One of the expressions we hear rather often in business world is “think global”.
This expression may be considered a reference to benefiting from global opportunities, being open to novelties and going beyond local markets however the first thing to do is to build the system on sound institutional ground and make it controllable to allow for necessary openings and healthy growth, be it global or not. The keyword here is “control”. Nothing beyond one’s control shall belong to one in the long run.
The word “control” has become a part of each and every aspect of our lives. Controlled crossing, losing control, internal control, control panel, control director, control group, out of control, control system, control point… These are what come to my mind at first thought…
I have asked in a recent interview how family businesses in Turkey are doing in the crisis compared to foreign companies. Considering that most companies in Turkey are family businesses I believe that the institutionalized ones will always have some competitive advantage over others. An institutionalized institution shall be able to identify its current and future risks well. Such enterprises have internal control systems that connect with each principle of institutionalization.
I believe that corporate governance has four major principles and I will use a summary of OECD’s corporate governance principles to make my point:
1- Fair Management
The above criteria shall be “sine qua non” for companies that desire to institutionalize and are in direct relationship with and active and efficient “internal control system”.
Is internal control the enemy within or the perfect friend?
Indeed, not having an internal control system may cause an enemy within. I would like to talk about how we can make friends with internal control.
First of all, internal control is a process, that is in relation with the above corporate governance criteria and is designed to provide reasonable assurance regarding the achievement of objectives of the enterprise and is effected by an entity’s board of directors, management and other personnel.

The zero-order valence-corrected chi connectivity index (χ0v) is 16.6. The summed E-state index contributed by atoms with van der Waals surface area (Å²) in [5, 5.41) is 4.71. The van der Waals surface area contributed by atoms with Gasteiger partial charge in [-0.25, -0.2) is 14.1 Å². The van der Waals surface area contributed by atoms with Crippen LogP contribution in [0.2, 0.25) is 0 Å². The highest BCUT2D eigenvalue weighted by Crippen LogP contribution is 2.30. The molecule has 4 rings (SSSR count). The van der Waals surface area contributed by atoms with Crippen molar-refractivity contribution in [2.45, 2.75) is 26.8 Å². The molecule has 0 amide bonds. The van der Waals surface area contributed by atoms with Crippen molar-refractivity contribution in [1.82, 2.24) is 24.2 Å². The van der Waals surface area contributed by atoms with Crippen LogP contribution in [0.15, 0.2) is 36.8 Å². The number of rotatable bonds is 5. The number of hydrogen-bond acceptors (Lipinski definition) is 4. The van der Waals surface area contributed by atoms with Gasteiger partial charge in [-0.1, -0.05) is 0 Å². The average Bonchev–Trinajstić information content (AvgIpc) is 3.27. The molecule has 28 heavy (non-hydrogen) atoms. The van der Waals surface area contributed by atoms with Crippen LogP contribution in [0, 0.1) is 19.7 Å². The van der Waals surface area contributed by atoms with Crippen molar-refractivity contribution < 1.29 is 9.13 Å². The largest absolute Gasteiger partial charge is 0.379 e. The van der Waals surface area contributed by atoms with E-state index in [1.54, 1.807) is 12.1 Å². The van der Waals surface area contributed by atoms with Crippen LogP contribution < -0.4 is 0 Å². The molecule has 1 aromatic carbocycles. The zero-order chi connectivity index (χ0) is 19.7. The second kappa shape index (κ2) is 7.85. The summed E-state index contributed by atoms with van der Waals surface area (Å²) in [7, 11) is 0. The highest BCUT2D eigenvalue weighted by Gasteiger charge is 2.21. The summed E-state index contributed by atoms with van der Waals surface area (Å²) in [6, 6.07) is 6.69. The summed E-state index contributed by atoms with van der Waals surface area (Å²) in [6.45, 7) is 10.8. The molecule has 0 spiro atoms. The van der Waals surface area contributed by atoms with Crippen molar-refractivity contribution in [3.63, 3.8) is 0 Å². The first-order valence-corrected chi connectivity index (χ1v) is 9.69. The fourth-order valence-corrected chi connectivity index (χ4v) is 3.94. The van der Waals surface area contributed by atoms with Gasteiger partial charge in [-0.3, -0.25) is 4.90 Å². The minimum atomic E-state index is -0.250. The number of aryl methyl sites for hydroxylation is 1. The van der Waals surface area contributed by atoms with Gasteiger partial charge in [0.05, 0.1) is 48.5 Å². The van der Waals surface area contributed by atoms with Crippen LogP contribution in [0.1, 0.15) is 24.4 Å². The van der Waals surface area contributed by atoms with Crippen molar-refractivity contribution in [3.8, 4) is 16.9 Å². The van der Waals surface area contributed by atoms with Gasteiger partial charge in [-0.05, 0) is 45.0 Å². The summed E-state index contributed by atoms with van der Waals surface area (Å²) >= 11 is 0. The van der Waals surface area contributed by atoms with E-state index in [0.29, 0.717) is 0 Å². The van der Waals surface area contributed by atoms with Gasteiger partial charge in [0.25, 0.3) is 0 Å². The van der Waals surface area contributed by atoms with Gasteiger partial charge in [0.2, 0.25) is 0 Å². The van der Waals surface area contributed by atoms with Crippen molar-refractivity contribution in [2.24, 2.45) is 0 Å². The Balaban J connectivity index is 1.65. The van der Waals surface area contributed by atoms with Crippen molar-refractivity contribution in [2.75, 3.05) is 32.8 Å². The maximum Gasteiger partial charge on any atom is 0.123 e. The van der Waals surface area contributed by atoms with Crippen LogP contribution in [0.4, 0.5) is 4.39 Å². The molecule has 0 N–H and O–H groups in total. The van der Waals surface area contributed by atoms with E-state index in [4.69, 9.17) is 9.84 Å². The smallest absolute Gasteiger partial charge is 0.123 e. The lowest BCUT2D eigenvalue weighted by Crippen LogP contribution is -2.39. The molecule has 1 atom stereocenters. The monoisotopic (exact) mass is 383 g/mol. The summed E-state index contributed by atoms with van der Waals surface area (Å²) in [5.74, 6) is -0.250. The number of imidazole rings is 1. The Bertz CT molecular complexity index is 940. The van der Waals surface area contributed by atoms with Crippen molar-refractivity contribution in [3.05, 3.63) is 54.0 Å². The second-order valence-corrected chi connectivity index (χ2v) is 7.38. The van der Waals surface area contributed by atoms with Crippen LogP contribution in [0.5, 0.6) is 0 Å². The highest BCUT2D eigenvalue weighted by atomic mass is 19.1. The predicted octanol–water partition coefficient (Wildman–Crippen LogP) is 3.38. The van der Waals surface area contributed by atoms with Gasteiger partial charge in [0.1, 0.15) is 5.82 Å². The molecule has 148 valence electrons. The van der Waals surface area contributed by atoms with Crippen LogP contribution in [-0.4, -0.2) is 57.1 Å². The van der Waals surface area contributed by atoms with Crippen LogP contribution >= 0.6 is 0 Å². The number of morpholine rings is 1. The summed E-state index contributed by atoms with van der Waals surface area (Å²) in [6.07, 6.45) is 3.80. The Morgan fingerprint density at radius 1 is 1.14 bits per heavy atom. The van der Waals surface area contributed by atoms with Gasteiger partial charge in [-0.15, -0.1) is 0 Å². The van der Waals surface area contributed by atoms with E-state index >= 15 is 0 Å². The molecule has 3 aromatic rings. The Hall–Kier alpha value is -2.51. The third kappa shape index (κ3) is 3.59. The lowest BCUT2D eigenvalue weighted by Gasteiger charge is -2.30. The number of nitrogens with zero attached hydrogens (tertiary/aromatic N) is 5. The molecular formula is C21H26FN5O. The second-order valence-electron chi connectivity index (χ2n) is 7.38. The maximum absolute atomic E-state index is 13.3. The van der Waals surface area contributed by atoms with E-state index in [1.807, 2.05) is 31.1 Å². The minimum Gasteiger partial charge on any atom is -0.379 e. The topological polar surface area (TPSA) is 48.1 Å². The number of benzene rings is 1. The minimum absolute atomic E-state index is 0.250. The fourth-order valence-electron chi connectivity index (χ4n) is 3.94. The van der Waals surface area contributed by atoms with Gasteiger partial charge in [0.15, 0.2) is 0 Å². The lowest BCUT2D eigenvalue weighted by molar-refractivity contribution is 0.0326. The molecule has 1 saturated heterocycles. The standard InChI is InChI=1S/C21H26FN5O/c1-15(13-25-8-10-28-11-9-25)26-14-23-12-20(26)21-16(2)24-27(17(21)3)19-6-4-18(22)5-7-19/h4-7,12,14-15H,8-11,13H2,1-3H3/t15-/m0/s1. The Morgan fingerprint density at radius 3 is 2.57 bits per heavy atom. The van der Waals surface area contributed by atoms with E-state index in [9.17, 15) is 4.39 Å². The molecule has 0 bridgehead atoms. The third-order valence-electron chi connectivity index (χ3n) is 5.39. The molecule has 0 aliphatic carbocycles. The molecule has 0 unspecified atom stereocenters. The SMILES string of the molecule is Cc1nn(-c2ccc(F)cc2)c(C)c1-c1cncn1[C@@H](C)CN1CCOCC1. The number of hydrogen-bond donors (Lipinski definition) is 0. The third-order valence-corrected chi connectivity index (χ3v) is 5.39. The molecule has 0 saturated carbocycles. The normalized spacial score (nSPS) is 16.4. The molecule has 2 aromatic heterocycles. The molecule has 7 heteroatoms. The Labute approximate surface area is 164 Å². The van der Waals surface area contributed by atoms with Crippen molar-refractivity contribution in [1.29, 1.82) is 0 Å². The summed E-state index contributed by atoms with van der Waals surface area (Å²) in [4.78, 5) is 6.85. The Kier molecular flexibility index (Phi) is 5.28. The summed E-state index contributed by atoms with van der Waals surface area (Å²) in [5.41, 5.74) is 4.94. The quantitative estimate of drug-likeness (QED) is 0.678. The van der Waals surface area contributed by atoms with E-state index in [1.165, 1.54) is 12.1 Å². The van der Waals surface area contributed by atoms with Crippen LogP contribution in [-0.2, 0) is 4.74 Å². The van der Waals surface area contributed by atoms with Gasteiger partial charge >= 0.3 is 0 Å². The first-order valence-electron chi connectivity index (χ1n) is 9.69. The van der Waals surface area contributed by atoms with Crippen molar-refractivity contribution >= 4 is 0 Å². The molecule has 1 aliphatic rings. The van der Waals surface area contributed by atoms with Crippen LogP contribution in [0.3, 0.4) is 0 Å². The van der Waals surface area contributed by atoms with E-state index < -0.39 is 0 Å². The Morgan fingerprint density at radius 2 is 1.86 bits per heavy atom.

The purpose of internal control is to identify errors when they are minor and before they turn into big problems to protect the enterprise against external and internal risks through ensuring
1) Reliability of financial statements / reporting,
2) Effectiveness and efficiency of operations, and
3) Compliance with applicable laws and regulations. 
As its definition suggests, internal control is a process and its existence at an enterprise has direct impact on risk management. Since internal control is a process it requires patience. As we have been offering this service at our company I shall be able to say from experience that establishing an internal control system requires at least 6 months of work.
On the other hand, the internal control system to be built shall be subjected to uninterrupted supervision and the internal control criteria booklet to be prepared must be revised in accordance with the changing economic conditions and needs of the company. What needs to be done here first is to try to get a picture of the internal control system. Risks should be identified and put in an order of priority. Interviews should be held with key persons during risk identification; if available, their job descriptions should be examined and their position and powers within operation should be determined. Work flow charts should be prepared. Reporting responsibilities and information and document flow for each operational process should be described in the work flow charts. If available, the enterprise’s internal control criteria should be reviewed. An internal control map for the enterprise should be prepared to determine the risks existing practices are exposed to. The next step shall be to revise internal criteria if they exist or to create them if they do not. Opinions of the management and operation officials shall be sought at each of these stages and each procedure shall be implemented if all relevant persons agree.
On the other hand, the biggest problem regarding the matter is attitude. Business managers are generally quite satisfied with the family order they have established. Even if the business is not running very smoothly, the boss is not willing to change the status quo which the second generation somewhat wishes to change. If indispensible open transactions are involved too, the system is tried to be controlled using notes written on small pieces of paper. Some mistakes will be skipped and some will be spotted for various reasons but the solutions to be found cannot go further than saving the day, they cannot be permanent. If businesses show signs of growth managers start to have nightmares about “how” to handle it. Years are spent sitting on a bomb called risk without knowing what tomorrow’s problem will be. Until this system which you think is being controlled fails due to an economic crisis, a bank, Treasury or a competitor…